And Now, For Some Pedantry

Tom Woods refutes a (possible) straw man:

(2) He thinks private ownership is a form of “central planning.” (This guy has his own show?) Central planning involves (1) the direction of resources in the absence of property rights, or (2) orders handed down to resource owners by non-owners. Neither applies in the case of . . . → Read More: And Now, For Some Pedantry

My proposal to Congressman Joe Heck

“The art of economics consists in looking not merely at the immediate, but at the longer effects of any act or policy; it consists in tracing consequences of that not merely for one group, but for all groups.” -Henry Hazlitt

Congressman Heck is trailing Mitt Romney in the valid solutions . . . → Read More: My proposal to Congressman Joe Heck

Keynes vs. Hayek

Freidrich Hayek and the Austrian school of economic policy argue for a laissez faire approach to the economy – emphasizing individual actions and criticizing government intervention. John Maynard Keynes acknowledged that economies could, over time, correct themselves, but argued that government had a responsibility to intervene and stimulate demand when the economy is in . . . → Read More: Keynes vs. Hayek

Austrian Tautologies: Altruism

Here’s a fun argument:

As far as I can tell, we are left exactly where we were after that first essay. No altruism to be found. If you made a “sacrifice” it was, by direct virtue of your action, “worth it to you” (at the time of the action) or you would not have . . . → Read More: Austrian Tautologies: Altruism

How to Argue Poorly

In which John Case critiques the Austrian School of economics:

Its principles are as follows:

1. The business cycle is a completely virtuous cycle. Slumps are the price we pay for booms. Recessions are the just punishment for the excesses of previous expansions. The fact that the rich reap the rewards regardless, and the . . . → Read More: How to Argue Poorly

A Monetary Policy that Encourages Malinvestment

Thorsten Polleit, of the Frankfurt School of Finance & Management, penned an article in The Free Market newsletter of the Ludwig von Mises Institute titled “The Many Names for Money Creation.”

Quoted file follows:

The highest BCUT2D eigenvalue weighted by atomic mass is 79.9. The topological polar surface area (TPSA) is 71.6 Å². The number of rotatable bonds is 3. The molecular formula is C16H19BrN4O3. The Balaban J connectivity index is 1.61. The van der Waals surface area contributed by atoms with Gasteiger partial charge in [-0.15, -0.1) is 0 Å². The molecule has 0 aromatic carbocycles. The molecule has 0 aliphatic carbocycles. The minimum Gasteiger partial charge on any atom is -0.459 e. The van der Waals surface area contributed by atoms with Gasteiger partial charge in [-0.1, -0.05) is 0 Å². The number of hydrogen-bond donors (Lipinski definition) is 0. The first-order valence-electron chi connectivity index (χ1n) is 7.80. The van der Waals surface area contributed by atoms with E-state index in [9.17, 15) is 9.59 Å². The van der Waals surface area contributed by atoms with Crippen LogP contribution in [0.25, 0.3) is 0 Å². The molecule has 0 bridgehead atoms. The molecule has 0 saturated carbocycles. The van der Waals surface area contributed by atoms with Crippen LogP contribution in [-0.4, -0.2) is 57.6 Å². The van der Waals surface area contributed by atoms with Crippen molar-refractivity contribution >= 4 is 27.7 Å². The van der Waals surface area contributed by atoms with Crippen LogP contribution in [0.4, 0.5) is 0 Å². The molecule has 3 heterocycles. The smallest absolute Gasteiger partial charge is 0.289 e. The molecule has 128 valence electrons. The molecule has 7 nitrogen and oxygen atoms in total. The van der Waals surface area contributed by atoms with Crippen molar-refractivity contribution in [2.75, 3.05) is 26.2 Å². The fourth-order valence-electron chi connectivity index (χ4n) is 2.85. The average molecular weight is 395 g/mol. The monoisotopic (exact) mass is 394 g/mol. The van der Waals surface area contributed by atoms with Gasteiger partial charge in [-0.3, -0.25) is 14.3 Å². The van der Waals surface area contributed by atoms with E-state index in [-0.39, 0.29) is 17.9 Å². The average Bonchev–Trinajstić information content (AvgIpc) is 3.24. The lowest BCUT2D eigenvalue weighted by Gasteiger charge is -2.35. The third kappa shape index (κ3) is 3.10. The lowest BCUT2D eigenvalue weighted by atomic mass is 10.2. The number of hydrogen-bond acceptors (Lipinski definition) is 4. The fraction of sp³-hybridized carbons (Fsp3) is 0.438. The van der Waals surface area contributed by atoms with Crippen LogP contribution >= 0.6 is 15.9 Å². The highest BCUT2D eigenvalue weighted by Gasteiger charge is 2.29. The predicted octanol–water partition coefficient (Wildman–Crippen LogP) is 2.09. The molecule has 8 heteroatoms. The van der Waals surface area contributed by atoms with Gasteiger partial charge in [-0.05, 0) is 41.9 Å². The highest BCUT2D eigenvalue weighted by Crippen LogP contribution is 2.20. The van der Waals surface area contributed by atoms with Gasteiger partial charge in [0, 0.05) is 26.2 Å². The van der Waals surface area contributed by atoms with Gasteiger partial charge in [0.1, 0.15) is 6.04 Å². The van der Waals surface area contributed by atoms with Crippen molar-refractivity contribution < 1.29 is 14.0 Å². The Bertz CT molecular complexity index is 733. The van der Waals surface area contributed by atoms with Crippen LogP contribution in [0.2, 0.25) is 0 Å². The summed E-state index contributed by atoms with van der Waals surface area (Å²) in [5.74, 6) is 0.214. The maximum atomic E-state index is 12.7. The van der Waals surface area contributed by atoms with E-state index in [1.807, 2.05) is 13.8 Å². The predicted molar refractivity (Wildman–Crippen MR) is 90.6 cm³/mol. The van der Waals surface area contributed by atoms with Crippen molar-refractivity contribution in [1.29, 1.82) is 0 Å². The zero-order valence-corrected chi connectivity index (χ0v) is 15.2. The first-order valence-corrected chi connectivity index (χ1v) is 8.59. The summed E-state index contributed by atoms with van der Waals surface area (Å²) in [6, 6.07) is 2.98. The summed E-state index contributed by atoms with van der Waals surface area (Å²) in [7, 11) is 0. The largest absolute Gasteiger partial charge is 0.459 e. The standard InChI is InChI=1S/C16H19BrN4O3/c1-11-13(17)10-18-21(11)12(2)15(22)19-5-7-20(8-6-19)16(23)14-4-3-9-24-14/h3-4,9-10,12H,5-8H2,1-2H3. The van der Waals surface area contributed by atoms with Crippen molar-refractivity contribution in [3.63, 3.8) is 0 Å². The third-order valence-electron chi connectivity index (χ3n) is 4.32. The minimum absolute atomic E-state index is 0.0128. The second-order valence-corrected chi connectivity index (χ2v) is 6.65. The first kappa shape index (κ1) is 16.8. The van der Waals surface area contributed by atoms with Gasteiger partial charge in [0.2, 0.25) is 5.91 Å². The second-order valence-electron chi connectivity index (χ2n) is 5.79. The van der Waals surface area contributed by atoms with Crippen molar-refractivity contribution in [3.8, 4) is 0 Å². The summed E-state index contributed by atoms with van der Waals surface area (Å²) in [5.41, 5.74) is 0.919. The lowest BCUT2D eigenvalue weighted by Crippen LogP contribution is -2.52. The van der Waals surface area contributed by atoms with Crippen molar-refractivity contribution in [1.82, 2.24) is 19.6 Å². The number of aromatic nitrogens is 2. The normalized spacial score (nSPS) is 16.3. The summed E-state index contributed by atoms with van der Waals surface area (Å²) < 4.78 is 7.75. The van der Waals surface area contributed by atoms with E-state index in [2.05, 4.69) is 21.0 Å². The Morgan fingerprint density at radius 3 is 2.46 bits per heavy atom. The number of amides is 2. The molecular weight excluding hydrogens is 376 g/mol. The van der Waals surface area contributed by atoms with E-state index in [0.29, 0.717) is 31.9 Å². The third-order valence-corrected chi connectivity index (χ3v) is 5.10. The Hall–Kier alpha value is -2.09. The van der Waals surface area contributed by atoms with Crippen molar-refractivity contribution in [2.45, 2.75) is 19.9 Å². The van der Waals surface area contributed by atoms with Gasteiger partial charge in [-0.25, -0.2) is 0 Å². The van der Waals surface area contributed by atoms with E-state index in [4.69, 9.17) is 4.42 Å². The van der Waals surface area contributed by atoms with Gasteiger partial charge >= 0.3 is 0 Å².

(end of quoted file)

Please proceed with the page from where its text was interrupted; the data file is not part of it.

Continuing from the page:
It starts off almost humorous, reading more like an interesting, mood-lightening sidebar to a banner article titled “We’re Freaking Doomed (WFD)!” as he . . . → Read More: A Monetary Policy that Encourages Malinvestment

Mannkal Economic Education Foundation

For those goldbugs of a libertrian/Austrian economics bent (most seem to be, funnily enough) this organisation is likely to be of interest. Their mission:

We aim to strengthen the free market system in Western Australia and Australia, by promoting ideals of voluntary co-operation, choice, personal rights, limited government and responsible resourcefulness of individuals.

The . . . → Read More: Mannkal Economic Education Foundation

Gold As The Truest Measure Of Value – Interview With Anthem Blanchard

Welcome to the RunToGold Podcast. This is Trace Mayer. I have a special guest with us, Anthem Blanchard.

Trace: Welcome, Anthem.

Anthem: Hi, Trace.

Trace: Now Anthem is currently CEO of nuMetra, which is a federated CDN (a content delivery network) and they are working on a new, innovative approach to transferring bandwidth, . . . → Read More: Gold As The Truest Measure Of Value – Interview With Anthem Blanchard

Money Supply Flood to Drown US Economy

I can tell you the exact date (Saturday, February 13, 2010) that I saw that had a “guest Editorial” by Dr. Ron Paul, who I admire because he is the only Senator in Congress whose economic philosophy is the Austrian school of economics, which, in fractured German, is “ein Austrian economischer”, which I . . . → Read More: Money Supply Flood to Drown US Economy

Walter Block at Columbia

It’s not every evening that you are able to pack a room full of a hundred libertarians on the Upper West Side of Manhattan, let alone at the bastion of leftism that is Columbia University.  But tonight was different, as Loyola Professor and Columbia alum Walter Block was on campus, leading a spirited lecture . . . → Read More: Walter Block at Columbia